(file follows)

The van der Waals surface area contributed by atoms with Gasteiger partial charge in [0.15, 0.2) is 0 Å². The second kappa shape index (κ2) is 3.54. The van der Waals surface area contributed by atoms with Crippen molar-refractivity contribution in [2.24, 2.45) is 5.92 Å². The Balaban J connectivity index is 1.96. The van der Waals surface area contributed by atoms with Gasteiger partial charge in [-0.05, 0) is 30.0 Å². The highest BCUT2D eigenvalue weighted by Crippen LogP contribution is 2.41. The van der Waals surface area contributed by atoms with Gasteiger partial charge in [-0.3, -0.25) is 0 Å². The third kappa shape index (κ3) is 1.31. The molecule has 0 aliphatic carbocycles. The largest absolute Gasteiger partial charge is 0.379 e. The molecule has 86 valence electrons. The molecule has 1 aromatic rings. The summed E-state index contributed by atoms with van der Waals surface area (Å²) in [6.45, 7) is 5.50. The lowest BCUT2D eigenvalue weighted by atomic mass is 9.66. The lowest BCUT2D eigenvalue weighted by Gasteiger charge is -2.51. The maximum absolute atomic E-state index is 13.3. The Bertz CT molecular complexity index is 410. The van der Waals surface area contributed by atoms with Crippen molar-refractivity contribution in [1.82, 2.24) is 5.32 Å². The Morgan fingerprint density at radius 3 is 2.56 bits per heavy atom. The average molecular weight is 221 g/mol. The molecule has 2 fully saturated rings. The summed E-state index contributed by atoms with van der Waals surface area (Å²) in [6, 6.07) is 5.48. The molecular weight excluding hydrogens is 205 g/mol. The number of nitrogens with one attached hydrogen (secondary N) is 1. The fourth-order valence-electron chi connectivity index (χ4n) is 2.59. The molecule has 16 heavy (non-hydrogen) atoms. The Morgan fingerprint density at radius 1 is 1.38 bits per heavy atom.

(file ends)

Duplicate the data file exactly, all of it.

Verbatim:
The van der Waals surface area contributed by atoms with Gasteiger partial charge in [0.15, 0.2) is 0 Å². The second kappa shape index (κ2) is 3.54. The van der Waals surface area contributed by atoms with Crippen molar-refractivity contribution in [2.24, 2.45) is 5.92 Å². The Balaban J connectivity index is 1.96. The van der Waals surface area contributed by atoms with Gasteiger partial charge in [-0.05, 0) is 30.0 Å². The highest BCUT2D eigenvalue weighted by Crippen LogP contribution is 2.41. The van der Waals surface area contributed by atoms with Gasteiger partial charge in [-0.3, -0.25) is 0 Å². The third kappa shape index (κ3) is 1.31. The molecule has 0 aliphatic carbocycles. The largest absolute Gasteiger partial charge is 0.379 e. The molecule has 86 valence electrons. The molecule has 1 aromatic rings. The summed E-state index contributed by atoms with van der Waals surface area (Å²) in [6.45, 7) is 5.50. The lowest BCUT2D eigenvalue weighted by atomic mass is 9.66. The lowest BCUT2D eigenvalue weighted by Gasteiger charge is -2.51. The maximum absolute atomic E-state index is 13.3. The Bertz CT molecular complexity index is 410. The van der Waals surface area contributed by atoms with Crippen molar-refractivity contribution in [1.82, 2.24) is 5.32 Å². The Morgan fingerprint density at radius 3 is 2.56 bits per heavy atom. The average molecular weight is 221 g/mol. The molecule has 2 fully saturated rings. The summed E-state index contributed by atoms with van der Waals surface area (Å²) in [6, 6.07) is 5.48. The molecular weight excluding hydrogens is 205 g/mol. The number of nitrogens with one attached hydrogen (secondary N) is 1. The fourth-order valence-electron chi connectivity index (χ4n) is 2.59. The molecule has 16 heavy (non-hydrogen) atoms. The Morgan fingerprint density at radius 1 is 1.38 bits per heavy atom.